Effects of inhalants

Young people are attracted to inhalants because most, except nitrites, produce a sense of pleasure by depressing the central nervous system (CNS). Inhalants are easy to find since most are common household items. This can be very dangerous since it’s easy to become dependent on inhalants. When the user attempts to discontinue using, they will likely experience inhalant withdrawal symptoms. Users report feelings similar to intoxication including:

  • Slurred or distorted speech
  • Lack of coordination
  • Euphoria
  • Dizziness
  • Light headedness
  • Hallucinations

Unlike most inhalants that depress the body’s CNS, nitrites are often abused in order to improve sexual function. Nitrites increase sexual pleasure by expanding and relaxing one’s blood vessels (National Institute on Drug Abuse, 2017). In addition to the risks posed to the body from inhaling these substances, users put themselves at greater risk of contracting sexually transmitted infections (STIs), since using inhalants lowers one’s inhibitions. People are more likely to engage in risky sexual activity that they wouldn’t if they were not under the influence.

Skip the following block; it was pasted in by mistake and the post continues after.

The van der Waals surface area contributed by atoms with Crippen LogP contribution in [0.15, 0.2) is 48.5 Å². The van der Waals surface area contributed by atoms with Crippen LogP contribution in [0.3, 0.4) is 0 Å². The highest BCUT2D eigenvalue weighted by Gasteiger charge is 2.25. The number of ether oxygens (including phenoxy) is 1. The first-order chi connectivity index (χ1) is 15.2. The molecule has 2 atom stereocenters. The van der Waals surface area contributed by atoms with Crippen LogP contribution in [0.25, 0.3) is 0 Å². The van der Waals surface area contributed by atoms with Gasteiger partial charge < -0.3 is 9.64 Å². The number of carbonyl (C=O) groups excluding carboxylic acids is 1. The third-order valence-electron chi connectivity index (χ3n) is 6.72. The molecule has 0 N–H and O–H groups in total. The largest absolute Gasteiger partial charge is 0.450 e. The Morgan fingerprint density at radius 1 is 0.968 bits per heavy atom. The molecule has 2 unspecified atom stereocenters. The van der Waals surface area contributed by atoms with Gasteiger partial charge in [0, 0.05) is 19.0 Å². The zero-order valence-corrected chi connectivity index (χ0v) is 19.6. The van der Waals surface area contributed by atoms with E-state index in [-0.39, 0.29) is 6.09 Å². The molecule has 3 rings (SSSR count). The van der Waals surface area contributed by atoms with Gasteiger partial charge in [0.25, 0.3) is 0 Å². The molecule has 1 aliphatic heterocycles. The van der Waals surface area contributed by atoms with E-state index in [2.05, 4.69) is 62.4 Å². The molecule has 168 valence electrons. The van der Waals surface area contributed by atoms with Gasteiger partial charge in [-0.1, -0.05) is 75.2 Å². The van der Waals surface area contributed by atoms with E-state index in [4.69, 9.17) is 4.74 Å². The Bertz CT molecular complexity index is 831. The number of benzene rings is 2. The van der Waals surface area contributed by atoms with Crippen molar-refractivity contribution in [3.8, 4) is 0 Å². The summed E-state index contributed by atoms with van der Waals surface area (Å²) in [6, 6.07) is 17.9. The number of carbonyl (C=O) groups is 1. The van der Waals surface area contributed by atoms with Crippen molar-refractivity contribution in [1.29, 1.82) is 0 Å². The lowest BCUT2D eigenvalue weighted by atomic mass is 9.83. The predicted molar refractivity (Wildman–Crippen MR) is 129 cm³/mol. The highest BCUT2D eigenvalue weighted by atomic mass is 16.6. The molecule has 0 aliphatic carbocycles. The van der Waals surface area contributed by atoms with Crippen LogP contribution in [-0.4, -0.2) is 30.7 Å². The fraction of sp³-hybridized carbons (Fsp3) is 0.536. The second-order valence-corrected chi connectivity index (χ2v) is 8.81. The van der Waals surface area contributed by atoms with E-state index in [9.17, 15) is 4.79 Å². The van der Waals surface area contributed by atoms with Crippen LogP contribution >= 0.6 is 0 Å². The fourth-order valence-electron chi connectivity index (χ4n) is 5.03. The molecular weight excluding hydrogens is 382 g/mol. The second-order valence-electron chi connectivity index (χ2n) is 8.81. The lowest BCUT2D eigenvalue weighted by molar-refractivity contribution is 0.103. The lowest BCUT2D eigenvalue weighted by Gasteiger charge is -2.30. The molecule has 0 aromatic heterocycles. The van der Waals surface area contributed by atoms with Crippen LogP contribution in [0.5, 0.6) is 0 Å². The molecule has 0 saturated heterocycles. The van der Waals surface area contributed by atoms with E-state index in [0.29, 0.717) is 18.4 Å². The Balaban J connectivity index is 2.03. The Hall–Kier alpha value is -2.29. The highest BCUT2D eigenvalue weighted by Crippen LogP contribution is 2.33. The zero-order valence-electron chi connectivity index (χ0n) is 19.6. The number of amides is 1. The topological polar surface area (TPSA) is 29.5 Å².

The “high” a user will experience from an inhalant is relatively short – only lasting a few minutes. As a result, many users seeking a prolonged “high” will resort to inhaling repeatedly. Successive inhalations are extremely dangerous, sometimes resulting in a person falling out of consciousness or even causing death. Users are also at risk for developing an addiction, resulting in inhalant withdrawal symptoms. Since inhalants contain a variety of chemicals, it’s difficult to predict how long it will take for the chemicals to leave the body. Some leave quickly while others take longer. When a chemical is inhaled, it gets absorbed by the fatty tissues in the brain and CNS. These chemicals can cause serious problems including:

  • Damaged brain cells